Feds urge judge not to delay Blagojevich trial

Ex-governor asks for five extra months to prepare, but prosecution says the trial is too public to delay

Published March 15, 2010 8:56PM (EDT)

Prosecutors urged a federal judge Monday to turn down ousted Illinois Gov. Rod Blagojevich's request to delay his corruption trial, saying public interest in the case warrants a speedy resolution.

Blagojevich's attorneys asked U.S. District Judge James B. Zagel last week to postpone the trial, which is scheduled to begin June 3, by five months.

Prosecutors told Zagel that Blagojevich "has repeatedly and publicly challenged the legitimacy of the charges against him."

"As a result, the public has a strong interest in the expeditious resolution of the charges -- an interest that would not be served by an unnecessary delay of five months in the start of his trial," prosecutors said.

They also reminded Zagel that by June 3, Blagojevich will have had more than a year to prepare with a number of lawyers working on his behalf.

Blagojevich is charged with racketeering conspiracy and other offenses that include allegations he schemed to sell or trade President Barack Obama's former U.S. Senate seat and illegally pressured people doing business with the state for campaign contributions. He has pleaded not guilty.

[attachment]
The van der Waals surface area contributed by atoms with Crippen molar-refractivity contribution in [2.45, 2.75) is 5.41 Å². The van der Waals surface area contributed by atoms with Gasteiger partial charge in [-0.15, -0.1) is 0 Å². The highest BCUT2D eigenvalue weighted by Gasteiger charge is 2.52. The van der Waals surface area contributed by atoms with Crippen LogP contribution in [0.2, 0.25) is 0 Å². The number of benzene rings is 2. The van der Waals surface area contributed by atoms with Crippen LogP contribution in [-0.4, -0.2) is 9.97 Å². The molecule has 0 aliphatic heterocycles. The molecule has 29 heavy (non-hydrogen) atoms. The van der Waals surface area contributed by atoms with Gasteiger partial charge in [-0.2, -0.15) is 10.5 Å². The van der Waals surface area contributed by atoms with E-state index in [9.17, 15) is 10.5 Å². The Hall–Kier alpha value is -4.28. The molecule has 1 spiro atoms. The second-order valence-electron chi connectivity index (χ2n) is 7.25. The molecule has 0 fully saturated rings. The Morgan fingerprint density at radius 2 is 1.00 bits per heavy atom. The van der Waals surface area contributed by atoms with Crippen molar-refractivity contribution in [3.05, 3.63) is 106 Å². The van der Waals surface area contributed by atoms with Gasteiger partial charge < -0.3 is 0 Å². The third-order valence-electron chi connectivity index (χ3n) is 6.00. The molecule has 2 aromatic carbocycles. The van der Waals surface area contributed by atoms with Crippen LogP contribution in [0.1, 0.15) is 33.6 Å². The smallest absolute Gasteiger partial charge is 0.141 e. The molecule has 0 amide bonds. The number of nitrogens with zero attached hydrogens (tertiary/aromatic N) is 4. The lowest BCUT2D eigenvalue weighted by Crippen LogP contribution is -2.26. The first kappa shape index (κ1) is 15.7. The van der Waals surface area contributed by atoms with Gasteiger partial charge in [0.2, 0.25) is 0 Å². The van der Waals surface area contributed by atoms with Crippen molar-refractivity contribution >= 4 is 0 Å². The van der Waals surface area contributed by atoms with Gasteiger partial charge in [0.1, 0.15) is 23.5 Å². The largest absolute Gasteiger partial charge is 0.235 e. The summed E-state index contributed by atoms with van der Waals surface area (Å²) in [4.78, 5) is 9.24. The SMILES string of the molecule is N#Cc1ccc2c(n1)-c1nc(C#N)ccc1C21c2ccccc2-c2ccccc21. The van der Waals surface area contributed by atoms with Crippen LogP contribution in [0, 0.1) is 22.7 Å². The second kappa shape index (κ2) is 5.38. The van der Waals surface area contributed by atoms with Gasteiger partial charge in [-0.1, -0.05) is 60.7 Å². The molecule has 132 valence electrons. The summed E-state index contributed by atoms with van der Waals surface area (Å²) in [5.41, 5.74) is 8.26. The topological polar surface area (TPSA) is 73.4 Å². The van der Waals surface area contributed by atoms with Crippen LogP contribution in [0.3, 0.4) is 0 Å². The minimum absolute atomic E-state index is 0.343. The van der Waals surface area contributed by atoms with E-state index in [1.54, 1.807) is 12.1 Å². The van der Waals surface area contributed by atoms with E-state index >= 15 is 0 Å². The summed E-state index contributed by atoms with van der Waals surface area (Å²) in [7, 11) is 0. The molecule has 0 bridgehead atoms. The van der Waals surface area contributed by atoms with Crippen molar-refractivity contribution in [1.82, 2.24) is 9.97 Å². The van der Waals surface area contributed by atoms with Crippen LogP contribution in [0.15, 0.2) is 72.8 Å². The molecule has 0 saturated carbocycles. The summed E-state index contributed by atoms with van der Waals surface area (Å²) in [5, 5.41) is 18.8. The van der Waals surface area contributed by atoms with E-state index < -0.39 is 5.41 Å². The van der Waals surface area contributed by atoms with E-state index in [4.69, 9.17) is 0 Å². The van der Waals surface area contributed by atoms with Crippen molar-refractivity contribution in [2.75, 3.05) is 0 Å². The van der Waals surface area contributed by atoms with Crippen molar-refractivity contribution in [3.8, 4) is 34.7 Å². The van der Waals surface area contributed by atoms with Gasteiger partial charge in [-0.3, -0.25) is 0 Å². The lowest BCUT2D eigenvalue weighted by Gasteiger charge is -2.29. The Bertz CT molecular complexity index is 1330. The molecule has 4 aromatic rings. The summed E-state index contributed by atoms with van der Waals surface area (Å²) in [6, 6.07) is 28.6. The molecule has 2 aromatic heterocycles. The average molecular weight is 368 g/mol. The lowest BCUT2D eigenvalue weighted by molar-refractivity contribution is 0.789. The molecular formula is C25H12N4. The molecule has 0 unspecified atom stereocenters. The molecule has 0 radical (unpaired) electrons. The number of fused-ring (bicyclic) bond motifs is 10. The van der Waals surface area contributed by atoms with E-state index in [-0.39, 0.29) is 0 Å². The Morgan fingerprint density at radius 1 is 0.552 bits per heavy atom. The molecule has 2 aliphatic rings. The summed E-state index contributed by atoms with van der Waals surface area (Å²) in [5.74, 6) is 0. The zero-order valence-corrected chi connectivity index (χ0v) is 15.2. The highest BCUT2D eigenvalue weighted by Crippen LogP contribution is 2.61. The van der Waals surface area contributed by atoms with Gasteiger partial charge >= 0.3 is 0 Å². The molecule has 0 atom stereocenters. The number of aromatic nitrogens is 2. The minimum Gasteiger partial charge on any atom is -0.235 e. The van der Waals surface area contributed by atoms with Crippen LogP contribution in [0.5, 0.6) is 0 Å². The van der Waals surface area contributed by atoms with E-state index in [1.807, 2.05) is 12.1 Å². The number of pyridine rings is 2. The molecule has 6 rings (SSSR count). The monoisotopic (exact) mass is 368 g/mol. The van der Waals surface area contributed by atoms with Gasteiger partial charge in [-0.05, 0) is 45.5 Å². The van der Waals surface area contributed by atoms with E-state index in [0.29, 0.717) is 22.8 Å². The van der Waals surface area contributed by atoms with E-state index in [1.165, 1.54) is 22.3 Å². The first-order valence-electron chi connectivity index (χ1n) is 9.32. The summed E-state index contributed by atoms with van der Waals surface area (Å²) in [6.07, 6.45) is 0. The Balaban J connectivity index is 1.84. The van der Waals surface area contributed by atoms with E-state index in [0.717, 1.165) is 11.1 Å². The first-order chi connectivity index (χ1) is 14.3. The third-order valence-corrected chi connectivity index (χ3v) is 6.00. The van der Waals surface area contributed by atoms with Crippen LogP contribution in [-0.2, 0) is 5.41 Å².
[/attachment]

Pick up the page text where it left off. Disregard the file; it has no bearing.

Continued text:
His attorneys have asked that the start of the trial be delayed until Nov. 3, saying they must review an overwhelming number of documents and there is no way they can have the job done by June.

Defense attorneys also noted the current U.S. Supreme Court review of the federal honest services fraud law, which makes it a crime for officials to withhold from taxpayers their intangible right to officials' honest services. Critics say the law is so vague, it is hard to know exactly what is illegal and what isn't.

The honest services fraud law was a major part of Blagojevich's original indictment, which has since been modified to include other charges.

Prosecutors argued that if the Supreme Court does hold the honest services law unconstitutional, some of the charges against Blagojevich will be wiped out and he could actually find himself in a better legal position. They also said Blagojevich's attorneys have plenty of time to sort through documents by June 3.

"Neither argument is persuasive or justifies moving the trial date, particularly in light of the strong public interest in resolving this case as expeditiously as possible," they said.

By Mike Robinson

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